Danne, Thomas
    Krankenhaus Bult, Hannover, Germany.
    Barrett, Tim
    Inst Child Hlth, Univ Birmingham, Birmingham, England; Birmingham Childrens Hosp, Univ Birmingham, Birmingham, England.
    Chiarelli, Franco
    Pediat Clin, Osped Policlin, Chieti, Italy.
    Aanstoot, Henk J.
    Ctr Pediat & Adolescent Diabet Care & Res, Rotterdam, Netherlands.
    Mortensen, Henrik B.
    Herlev Hosp, Dept Pediat, Herlev, Denmark; Fac Hlth Sci, Univ Copenhagen, Copenhagen, Denmark.
    Metabolic outcomes in young children with type 1 diabetes differ between treatment centers: the Hvidoere Study in Young Children 20092013In: Pediatric Diabetes, ISSN 1399-543X, E-ISSN 1399-5448, Vol. 14, no 6, p. 422-428Article in journal (Refereed)
    Abstract [en]

    Objective: To investigate whether center differences in glycemic control are present in prepubertal children <11yr with type 1 diabetes mellitus. Research Design and Methods: This cross-sectional study involved 18 pediatric centers worldwide. All children, <11 y with a diabetes duration 12months were invited to participate. Case Record Forms included information on clinical characteristics, insulin regimens, diabetic ketoacidosis (DKA), severe hypoglycemia, language difficulties, and comorbidities. Hemoglobin A1c (HbA1c) was measured centrally by liquid chromatography (DCCT aligned, range: 4.4-6.3%; IFFC: 25-45mmol/mol). Results: A total of 1133 children participated (mean age: 8.0 +/- 2.1 y; females: 47.5%, mean diabetes duration: 3.8 +/- 2.1 y). HbA1c (overall mean: 8.0 +/- 1.0%; range: 7.3-8.9%) and severe hypoglycemia frequency (mean 21.7 events per 100 patient-years), but not DKA, differed significantly between centers (p<0.001 resp. p=0.179). Language difficulties showed a negative relationship with HbA1c (8.3 +/- 1.2% vs. 8.0 +/- 1.0%; p = 0.036). Frequency of blood glucose monitoring demonstrated a significant but weak association with HbA1c (r=-0.17; p<0.0001). Although significant different HbA1c levels were obtained with diverse insulin regimens (range: 7.3-8.5%; p<0.001), center differences remained after adjusting for insulin regimen (p<0.001). Differences between insulin regimens were no longer significant after adjusting for center effect (p=0.199). Conclusions: Center differences in metabolic outcomes are present in children <11yr, irrespective of diabetes duration, age, or gender. The incidence of severe hypoglycemia is lower than in adolescents despite achieving better glycemic control. Insulin regimens show a significant relationship with HbA1c but do not explain center differences. Each center's effectiveness in using specific treatment strategies remains the key factor for outcome.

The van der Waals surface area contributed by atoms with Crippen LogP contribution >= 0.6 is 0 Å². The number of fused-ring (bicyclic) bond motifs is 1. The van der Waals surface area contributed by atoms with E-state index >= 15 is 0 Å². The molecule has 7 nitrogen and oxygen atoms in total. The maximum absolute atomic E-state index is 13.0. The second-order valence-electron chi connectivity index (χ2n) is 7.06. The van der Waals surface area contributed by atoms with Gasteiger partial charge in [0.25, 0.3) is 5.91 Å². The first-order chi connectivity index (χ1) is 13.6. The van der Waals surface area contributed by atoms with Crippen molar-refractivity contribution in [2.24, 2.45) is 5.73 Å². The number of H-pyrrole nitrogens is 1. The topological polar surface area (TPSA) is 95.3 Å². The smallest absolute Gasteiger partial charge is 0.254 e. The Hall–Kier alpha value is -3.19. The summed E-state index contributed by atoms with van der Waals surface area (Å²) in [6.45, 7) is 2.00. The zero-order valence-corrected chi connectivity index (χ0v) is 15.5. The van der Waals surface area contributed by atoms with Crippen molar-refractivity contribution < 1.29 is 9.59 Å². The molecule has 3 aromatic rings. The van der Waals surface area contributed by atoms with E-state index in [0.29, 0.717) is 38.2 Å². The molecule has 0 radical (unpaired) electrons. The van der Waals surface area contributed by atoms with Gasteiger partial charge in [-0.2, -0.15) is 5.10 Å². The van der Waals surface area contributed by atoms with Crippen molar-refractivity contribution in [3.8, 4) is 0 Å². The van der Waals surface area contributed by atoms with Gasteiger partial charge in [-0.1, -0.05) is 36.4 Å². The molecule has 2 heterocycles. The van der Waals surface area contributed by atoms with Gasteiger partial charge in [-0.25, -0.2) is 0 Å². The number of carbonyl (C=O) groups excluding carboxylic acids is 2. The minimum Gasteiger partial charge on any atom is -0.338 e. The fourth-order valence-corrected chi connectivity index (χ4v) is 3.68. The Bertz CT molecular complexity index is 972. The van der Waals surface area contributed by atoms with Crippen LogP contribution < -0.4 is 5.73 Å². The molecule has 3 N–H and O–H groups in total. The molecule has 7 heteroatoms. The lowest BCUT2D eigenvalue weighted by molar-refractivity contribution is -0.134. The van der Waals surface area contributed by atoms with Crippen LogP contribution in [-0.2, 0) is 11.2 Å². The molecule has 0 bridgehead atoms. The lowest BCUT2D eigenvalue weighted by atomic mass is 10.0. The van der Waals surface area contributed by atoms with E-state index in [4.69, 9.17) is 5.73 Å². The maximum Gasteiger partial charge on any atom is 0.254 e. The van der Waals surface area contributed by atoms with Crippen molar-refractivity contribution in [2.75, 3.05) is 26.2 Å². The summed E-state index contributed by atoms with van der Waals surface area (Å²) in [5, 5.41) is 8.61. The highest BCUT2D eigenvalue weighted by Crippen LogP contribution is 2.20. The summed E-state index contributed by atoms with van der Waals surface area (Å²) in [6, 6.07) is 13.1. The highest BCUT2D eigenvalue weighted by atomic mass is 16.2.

• 28.
    Derakhshan, Arash
    et al.
    Academic Center for Thyroid Diseases, Erasmus MC, Rotterdam, The Netherlands; Department of internal Medicine, Erasmus MC, Rotterdam, The Netherlands.
    Shu, Huan
    Department of Environmental Science and Analytical Chemistry, Stockholm University, Stockholm, Sweden.
    Broeren, Maarten A. C.
    Laboratory of Clinical Chemistry and Haematology, Máxima Medical Centre, Veldhoven, De Run, The Netherlands.
    de Poortere, Ralph A.
    Laboratory of Clinical Chemistry and Haematology, Máxima Medical Centre, Veldhoven, De Run, The Netherlands.
    Wikström, Sverre
    Örebro University, School of Medical Sciences.
    Peeters, Robin P.
    Academic Center for Thyroid Diseases, Erasmus MC, Rotterdam, The Netherlands; Department of internal Medicine, Erasmus MC, Rotterdam, The Netherlands.